KARACHI: In a detailed look at the China-Pakistan Economic Corridor (CPEC), the International Monetary Fund (IMF) cautions that corridor projects will generate outflows of as much as $4.5 billion by 2024, while the export benefits of the projects “will likely accrue gradually over time”. Filling the gap in between could pose a policy challenge.
“These considerations warrant policymakers’ attention to two priority areas in order to realise the transformational potential of Pakistan’s investment programme while maintaining external stability,” the IMF report says.
The first challenge is to ramp up export revenue and build foreign exchange buffers, which “will be important to cushion the period of increased BoP outflows”. Ramping up exports will require “improving competitiveness and the business climate” in order to realise the potential benefits from the increased energy supplies and transport infrastructure that the corridor projects will create.
The second big challenge is bringing “full cost recovery” in power distribution. “Routing the increased generation capacity through a loss-making distribution sector could result in faster accumulation of circular debt and fiscal costs, as well as undermine long-term financial sustainability of the new energy projects,” the report adds.
The report stops short of advocating a specific path for improving recoveries, but points towards greater private-sector participation in metering and recoveries while “maintaining a strong and enabling regulatory framework”. The language could be aimed at the government’s proposed reforms to the Nepra Act that seek to parcel out many of the powers the regulator currently enjoys to the federal and provincial governments and their departments.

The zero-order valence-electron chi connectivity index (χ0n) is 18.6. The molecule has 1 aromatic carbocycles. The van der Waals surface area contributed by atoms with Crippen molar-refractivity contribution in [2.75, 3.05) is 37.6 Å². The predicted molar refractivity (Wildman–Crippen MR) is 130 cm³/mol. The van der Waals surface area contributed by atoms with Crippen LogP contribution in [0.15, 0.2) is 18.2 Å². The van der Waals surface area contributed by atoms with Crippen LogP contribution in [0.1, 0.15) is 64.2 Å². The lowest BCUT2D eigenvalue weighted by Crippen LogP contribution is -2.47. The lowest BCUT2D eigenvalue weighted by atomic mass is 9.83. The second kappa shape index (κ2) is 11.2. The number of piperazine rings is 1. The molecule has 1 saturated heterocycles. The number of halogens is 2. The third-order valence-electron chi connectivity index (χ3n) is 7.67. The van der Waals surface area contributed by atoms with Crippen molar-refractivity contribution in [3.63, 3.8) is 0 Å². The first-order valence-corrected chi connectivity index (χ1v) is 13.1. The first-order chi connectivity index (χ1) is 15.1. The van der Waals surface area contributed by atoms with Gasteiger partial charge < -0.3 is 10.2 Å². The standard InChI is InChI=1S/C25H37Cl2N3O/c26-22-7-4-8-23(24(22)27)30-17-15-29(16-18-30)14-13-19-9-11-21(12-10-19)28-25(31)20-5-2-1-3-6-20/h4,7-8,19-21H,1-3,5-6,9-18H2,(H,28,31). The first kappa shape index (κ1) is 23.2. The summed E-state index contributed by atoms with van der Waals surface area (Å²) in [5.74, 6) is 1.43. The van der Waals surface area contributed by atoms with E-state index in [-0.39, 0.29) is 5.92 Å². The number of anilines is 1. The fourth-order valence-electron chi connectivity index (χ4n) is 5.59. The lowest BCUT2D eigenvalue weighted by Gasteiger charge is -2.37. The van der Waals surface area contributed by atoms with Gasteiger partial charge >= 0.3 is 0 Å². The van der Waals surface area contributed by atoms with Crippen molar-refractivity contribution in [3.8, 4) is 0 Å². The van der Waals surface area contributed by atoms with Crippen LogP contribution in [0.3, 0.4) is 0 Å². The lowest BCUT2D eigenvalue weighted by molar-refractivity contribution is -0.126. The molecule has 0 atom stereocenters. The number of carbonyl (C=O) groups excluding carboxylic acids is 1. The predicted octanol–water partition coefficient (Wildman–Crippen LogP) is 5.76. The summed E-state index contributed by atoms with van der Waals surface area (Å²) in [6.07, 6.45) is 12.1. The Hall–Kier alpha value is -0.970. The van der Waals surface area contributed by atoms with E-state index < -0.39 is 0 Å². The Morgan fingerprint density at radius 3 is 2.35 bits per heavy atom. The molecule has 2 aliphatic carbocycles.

The report also cautions against going too far down the road of granting incentives to certain categories of investor. It urges the government to “rationalise and limit tax incentives and exemptions [and] maintain uniformity of the tax regime with respect to all investments” and ensure that new external commitments are in line with expected balance of payments trends.
The report notes the positive impact that CPEC projects can have on Pakistan’s economy. It says the direct impact of corridor projects on GDP will go from $2bn in 2017 to $4bn by 2024. By that point in time, the indirect, second-round impacts could commence, which could be “significant” but “will depend on many other supportive factors.”
The report notes that the investments coming under the early-harvest scheme could close Pakistan’s power deficit as 8,600MW are envisaged to be commissioned under CPEC over the next seven to nine years, out of a total capacity expansion of 24,000MW currently in the investment plan. “[T]his expansion will help eliminate Pakistan’s deficit of about 6GW in 2016 to a surplus as early as end-2018.”
Published in Dawn, July 15th, 2017